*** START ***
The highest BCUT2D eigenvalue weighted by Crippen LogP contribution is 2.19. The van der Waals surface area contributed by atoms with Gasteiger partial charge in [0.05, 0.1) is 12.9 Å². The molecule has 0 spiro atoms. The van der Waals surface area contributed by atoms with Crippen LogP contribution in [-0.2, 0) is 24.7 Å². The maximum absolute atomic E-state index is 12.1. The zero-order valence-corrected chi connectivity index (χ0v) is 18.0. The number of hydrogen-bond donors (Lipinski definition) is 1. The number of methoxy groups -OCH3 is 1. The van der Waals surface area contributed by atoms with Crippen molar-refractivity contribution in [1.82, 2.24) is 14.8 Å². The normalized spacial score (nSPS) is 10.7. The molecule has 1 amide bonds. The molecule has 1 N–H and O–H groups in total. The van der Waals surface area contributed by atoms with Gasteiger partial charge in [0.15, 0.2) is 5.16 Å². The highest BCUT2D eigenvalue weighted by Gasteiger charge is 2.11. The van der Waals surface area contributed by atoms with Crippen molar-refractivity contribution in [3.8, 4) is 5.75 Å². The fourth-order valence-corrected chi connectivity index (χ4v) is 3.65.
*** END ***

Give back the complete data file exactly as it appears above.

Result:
The highest BCUT2D eigenvalue weighted by Crippen LogP contribution is 2.19. The van der Waals surface area contributed by atoms with Gasteiger partial charge in [0.05, 0.1) is 12.9 Å². The molecule has 0 spiro atoms. The van der Waals surface area contributed by atoms with Crippen LogP contribution in [-0.2, 0) is 24.7 Å². The maximum absolute atomic E-state index is 12.1. The zero-order valence-corrected chi connectivity index (χ0v) is 18.0. The number of hydrogen-bond donors (Lipinski definition) is 1. The number of methoxy groups -OCH3 is 1. The van der Waals surface area contributed by atoms with Crippen molar-refractivity contribution in [1.82, 2.24) is 14.8 Å². The normalized spacial score (nSPS) is 10.7. The molecule has 1 amide bonds. The molecule has 1 N–H and O–H groups in total. The van der Waals surface area contributed by atoms with Gasteiger partial charge in [0.15, 0.2) is 5.16 Å². The highest BCUT2D eigenvalue weighted by Gasteiger charge is 2.11. The van der Waals surface area contributed by atoms with Crippen molar-refractivity contribution in [3.8, 4) is 5.75 Å². The fourth-order valence-corrected chi connectivity index (χ4v) is 3.65.